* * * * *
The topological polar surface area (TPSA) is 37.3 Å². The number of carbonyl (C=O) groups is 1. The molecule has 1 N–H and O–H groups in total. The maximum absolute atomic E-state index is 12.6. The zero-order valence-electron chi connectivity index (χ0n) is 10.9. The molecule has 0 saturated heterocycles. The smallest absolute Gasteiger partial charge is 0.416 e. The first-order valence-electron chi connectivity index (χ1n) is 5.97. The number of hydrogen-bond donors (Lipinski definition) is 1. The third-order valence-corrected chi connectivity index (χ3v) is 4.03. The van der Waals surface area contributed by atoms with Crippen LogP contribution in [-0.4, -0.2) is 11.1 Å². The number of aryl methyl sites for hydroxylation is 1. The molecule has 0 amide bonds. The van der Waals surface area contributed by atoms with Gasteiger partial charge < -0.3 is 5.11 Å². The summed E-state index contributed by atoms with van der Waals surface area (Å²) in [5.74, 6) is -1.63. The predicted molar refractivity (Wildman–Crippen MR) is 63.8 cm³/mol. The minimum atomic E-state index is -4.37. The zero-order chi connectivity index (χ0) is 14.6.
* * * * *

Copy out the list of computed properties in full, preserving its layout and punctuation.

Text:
The topological polar surface area (TPSA) is 37.3 Å². The number of carbonyl (C=O) groups is 1. The molecule has 1 N–H and O–H groups in total. The maximum absolute atomic E-state index is 12.6. The zero-order valence-electron chi connectivity index (χ0n) is 10.9. The molecule has 0 saturated heterocycles. The smallest absolute Gasteiger partial charge is 0.416 e. The first-order valence-electron chi connectivity index (χ1n) is 5.97. The number of hydrogen-bond donors (Lipinski definition) is 1. The third-order valence-corrected chi connectivity index (χ3v) is 4.03. The van der Waals surface area contributed by atoms with Crippen LogP contribution in [-0.4, -0.2) is 11.1 Å². The number of aryl methyl sites for hydroxylation is 1. The molecule has 0 amide bonds. The van der Waals surface area contributed by atoms with Gasteiger partial charge < -0.3 is 5.11 Å². The summed E-state index contributed by atoms with van der Waals surface area (Å²) in [5.74, 6) is -1.63. The predicted molar refractivity (Wildman–Crippen MR) is 63.8 cm³/mol. The minimum atomic E-state index is -4.37. The zero-order chi connectivity index (χ0) is 14.6.